Perhaps The White Crow’s most brilliantly imagined element is its complete understanding of who Nureyev was

The White Crow feels as if it should be named the epitome of pretentious film making. With well-known thespian Ralph Fiennes turning his hand to directing at the films heart, the feature flicks between Soviet ballet drama and cold war thriller, as it slowly trawls through the early life of dancer Rudolf Nureyev (Oleg Ivenko) and his draw to the western world, including both Paris and London.

Yet the lengths Fiennes has moved to in order for The White Crow to reach the cultural peak it hits, is done a disservice by labelling it pretentious. Learning Russian, to both direct and act, fully immersing himself in the culture of the situation, allows for the film’s authenticity to rival that of any other production. The eventual quality of piece does not override Fiennes efforts, and that shines through, no matter how the final product is actually imagined.

The overall picture however, is one of some confusion. Focusing on three separate periods of Nureyev’s life, the disparage between them and the way they are presented on screen certainly takes away from the intrigue offered by the story. The difference between them, specifically the time spent in the Soviet and Paris isn’t defined enough. The scenes blend together far too easily, and Nureyev’s naivety as a character, and his essential oblivious nature towards the politics of the situation, make for a less than impactful tone and a far from flowing one.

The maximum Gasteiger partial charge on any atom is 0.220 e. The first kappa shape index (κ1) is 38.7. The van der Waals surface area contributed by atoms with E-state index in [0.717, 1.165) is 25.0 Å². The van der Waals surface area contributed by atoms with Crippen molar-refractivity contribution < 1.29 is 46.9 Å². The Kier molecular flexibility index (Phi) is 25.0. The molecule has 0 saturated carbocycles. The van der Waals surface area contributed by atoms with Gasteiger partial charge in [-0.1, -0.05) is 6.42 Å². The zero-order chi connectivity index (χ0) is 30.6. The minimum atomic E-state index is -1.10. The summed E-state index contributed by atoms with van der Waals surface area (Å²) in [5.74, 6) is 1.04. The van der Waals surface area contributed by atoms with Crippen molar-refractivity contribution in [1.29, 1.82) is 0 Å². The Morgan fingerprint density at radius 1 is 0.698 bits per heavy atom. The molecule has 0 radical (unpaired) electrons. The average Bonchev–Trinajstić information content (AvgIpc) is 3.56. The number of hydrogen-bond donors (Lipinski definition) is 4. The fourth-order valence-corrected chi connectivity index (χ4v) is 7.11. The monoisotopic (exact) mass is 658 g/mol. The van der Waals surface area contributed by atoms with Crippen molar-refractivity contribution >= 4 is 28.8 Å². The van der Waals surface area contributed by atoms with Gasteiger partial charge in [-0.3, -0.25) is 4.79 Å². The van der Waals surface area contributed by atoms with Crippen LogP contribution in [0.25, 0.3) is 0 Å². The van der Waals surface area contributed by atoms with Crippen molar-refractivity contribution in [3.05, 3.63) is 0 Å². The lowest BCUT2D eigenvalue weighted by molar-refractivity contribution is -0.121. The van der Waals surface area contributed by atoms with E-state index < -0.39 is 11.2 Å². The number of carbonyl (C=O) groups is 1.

The ballet is projected brilliantly and majestically, and the total focus lain upon Nureyev offers truly beautiful scenes that understand his brilliance, with fascinating insight coming from his characters actions and appreciation of the industry. Perhaps The White Crow’s most brilliantly imagined element is its complete understanding of who Nureyev was.

Certainly not for those against any picture hosting particularly artful ideas, The White Crow is beautifully shot, imagined, and produced to a meticulous extent. Nureyev’s character is envisioned wonderfully, starting from Ivenko’s ability as a dancer and subsequently as an actor, but the difficulties of the cold war, and expressing that as a side focus of the film’s main message, loses some of its impetus, leading to a less than stable vision of what Nureyev’s choice actually meant to him and his country.


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